Hand dipped tallow candles

Filling the dipping vat with pieces of tallow

Once a week we have a “candle lit” dinner, so we go through a lot of candles at our house.  I’ve been thinking of this project for a long time, so when I ended up with about 10 lbs of rendered tallow last week, I had to give candle making a try.

I learned a lot through the process, and I’ve been very pleased with the result.  I started with filling my 4″ dipping vat.  It’s 15″ tall, and it takes a lot of raw material to fill it.  Because I was putting cold pieces into the vat to melt, it took about 30 minutes before it was full and liquid.

1/2" washers keep the wick straight for the first few dips

I tied 1/2″ bolt washers on the end of the wicking to hold things straight during the first few dips.  Of course the wax was very hot when I started, and because of that, most of it just drained off when I started.  150 degrees F was good to melt the pieces, but is too hot to leave much behind on the wicks.  By the time I finished, I decided that 115 degrees is about the right balance between a smooth layer and a fast set on the wax.  The air temperature outside was 42 degrees, and I think progress would have been faster if it was below freezing.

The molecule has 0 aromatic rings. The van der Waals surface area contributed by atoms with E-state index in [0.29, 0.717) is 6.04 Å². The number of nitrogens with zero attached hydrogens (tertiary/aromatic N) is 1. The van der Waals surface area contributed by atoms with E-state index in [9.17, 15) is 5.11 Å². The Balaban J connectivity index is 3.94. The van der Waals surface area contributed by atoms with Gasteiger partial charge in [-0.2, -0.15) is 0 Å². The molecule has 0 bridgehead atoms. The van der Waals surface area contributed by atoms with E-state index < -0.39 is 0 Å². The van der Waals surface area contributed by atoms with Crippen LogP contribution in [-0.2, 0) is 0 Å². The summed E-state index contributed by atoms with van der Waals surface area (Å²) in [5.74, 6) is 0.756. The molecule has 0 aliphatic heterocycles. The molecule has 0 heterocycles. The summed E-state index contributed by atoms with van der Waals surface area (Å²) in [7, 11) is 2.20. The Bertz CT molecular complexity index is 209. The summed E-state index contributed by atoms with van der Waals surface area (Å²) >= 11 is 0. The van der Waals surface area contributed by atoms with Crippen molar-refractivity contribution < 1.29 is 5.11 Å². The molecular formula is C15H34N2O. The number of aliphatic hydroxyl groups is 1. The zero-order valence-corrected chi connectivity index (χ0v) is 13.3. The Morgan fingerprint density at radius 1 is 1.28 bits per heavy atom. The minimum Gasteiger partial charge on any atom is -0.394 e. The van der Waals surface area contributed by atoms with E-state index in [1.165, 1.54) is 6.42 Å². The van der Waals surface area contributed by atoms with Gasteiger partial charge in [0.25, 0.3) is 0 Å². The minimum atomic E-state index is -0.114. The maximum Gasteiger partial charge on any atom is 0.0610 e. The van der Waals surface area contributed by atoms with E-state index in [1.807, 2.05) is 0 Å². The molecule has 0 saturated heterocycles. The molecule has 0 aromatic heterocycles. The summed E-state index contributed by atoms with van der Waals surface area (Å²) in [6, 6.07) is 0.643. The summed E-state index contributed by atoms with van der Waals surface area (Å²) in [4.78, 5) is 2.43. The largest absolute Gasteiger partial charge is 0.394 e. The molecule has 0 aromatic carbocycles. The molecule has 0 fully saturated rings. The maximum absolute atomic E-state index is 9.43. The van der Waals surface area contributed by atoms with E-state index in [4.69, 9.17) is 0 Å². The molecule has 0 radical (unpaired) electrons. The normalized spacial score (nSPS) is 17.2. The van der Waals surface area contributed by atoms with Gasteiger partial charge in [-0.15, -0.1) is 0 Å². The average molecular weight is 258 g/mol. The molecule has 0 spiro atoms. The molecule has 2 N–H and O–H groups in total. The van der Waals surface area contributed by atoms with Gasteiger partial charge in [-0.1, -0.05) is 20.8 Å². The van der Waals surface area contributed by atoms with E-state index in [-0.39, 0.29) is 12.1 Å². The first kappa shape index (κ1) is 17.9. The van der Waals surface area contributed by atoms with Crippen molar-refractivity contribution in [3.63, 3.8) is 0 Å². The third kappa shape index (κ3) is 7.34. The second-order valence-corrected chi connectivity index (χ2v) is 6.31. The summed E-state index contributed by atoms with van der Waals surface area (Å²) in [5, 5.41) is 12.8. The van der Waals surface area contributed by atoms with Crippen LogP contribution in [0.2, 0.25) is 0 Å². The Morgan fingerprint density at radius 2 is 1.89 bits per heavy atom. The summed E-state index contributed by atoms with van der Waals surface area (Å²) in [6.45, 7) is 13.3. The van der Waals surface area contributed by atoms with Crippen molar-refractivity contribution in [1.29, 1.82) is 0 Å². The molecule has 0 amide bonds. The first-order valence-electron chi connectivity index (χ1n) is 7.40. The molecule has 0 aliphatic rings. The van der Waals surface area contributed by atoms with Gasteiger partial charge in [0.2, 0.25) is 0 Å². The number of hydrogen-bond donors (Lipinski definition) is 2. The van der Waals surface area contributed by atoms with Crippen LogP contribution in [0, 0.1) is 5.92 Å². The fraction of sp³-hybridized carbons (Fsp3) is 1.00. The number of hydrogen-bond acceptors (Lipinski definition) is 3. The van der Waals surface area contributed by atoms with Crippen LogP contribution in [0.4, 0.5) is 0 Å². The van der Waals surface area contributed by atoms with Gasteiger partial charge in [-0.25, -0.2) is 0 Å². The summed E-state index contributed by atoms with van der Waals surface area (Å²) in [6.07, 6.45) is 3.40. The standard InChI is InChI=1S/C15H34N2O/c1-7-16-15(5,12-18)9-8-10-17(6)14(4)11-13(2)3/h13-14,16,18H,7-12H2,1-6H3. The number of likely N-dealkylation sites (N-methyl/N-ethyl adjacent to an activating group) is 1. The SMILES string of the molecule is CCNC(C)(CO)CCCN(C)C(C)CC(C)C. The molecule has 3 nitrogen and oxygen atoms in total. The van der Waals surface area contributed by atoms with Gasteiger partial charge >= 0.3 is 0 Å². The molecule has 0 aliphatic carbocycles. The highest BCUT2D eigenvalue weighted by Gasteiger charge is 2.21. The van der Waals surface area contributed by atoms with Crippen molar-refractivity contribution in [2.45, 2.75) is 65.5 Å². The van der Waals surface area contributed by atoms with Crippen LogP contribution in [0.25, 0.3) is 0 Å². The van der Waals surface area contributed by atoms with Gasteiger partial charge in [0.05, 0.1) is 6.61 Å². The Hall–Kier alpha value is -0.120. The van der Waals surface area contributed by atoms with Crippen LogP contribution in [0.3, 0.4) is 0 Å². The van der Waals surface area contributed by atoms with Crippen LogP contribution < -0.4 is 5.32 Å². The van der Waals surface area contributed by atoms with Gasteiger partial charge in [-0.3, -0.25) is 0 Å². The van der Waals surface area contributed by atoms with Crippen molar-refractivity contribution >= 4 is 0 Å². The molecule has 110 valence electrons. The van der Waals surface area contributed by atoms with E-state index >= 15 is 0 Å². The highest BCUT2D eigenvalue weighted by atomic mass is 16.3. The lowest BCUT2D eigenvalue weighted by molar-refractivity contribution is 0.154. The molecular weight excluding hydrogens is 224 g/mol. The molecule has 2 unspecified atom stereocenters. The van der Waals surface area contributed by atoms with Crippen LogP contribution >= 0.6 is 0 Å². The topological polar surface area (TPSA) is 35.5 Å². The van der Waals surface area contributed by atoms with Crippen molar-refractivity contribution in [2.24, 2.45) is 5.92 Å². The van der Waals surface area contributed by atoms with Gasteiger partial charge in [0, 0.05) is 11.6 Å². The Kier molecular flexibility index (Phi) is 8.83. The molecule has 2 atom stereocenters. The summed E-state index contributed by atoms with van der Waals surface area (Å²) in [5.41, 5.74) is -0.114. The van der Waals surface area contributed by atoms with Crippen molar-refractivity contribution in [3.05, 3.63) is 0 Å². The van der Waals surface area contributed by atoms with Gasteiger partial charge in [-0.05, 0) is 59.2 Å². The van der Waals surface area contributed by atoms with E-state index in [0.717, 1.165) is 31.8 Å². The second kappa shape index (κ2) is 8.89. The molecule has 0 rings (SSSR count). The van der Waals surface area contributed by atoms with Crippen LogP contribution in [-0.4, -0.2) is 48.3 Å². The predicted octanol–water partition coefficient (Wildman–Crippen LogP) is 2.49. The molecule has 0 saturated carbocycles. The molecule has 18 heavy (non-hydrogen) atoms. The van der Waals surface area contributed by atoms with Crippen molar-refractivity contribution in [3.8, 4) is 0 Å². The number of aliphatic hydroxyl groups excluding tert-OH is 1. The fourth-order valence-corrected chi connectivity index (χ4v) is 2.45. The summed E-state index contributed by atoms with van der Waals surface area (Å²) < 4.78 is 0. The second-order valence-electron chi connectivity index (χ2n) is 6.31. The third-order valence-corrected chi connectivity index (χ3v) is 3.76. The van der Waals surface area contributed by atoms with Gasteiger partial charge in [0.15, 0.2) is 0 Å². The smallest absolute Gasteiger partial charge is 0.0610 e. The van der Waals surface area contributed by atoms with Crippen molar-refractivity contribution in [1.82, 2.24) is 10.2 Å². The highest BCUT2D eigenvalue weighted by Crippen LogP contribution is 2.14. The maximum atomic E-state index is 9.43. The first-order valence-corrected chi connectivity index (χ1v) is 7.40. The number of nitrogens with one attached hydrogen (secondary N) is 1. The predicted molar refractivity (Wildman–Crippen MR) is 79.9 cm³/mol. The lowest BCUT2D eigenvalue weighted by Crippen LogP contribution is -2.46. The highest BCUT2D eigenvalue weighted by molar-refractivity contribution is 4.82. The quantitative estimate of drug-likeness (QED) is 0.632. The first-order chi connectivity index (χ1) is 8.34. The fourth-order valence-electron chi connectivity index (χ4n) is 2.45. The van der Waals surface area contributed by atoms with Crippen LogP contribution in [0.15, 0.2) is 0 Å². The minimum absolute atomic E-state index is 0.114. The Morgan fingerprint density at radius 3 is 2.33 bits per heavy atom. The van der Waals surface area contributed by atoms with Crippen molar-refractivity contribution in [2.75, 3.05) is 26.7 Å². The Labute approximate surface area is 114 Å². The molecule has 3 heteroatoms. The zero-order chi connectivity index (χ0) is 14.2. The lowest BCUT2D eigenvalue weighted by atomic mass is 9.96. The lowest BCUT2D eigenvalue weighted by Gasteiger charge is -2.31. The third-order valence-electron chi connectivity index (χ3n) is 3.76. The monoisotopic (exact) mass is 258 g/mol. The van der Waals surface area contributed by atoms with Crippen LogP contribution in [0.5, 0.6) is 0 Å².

I cut off the washers after the candles were about 1/2″ thick.  This also let me get the candles further into the vat.

A finished pair of 12" candles

A change for next time will be for me to have a pot of melted wax on hand to keep the dipping vat full.  It wasn’t much of a factor for my first run of 6 candles, but the level in the vat went down enough so that the top of the candles were narrower than I would have liked.

These were lumpy because I was testing how far down I could go with the temperature.  At 105 degrees, the wax was crystallizing quickly.  These little lumps stuck to the candle as it was drawn out of the vat, and made for a less than perfect result.

The low melting point of pure tallow surprised me.  They didn’t drip at all, and they are quite firm now, but they are not what I would call “summer stable”.   On my next run of candles, I’ll be checking to see how much beeswax I need to add to make a higher melting point.

Not a drip came off of this candle

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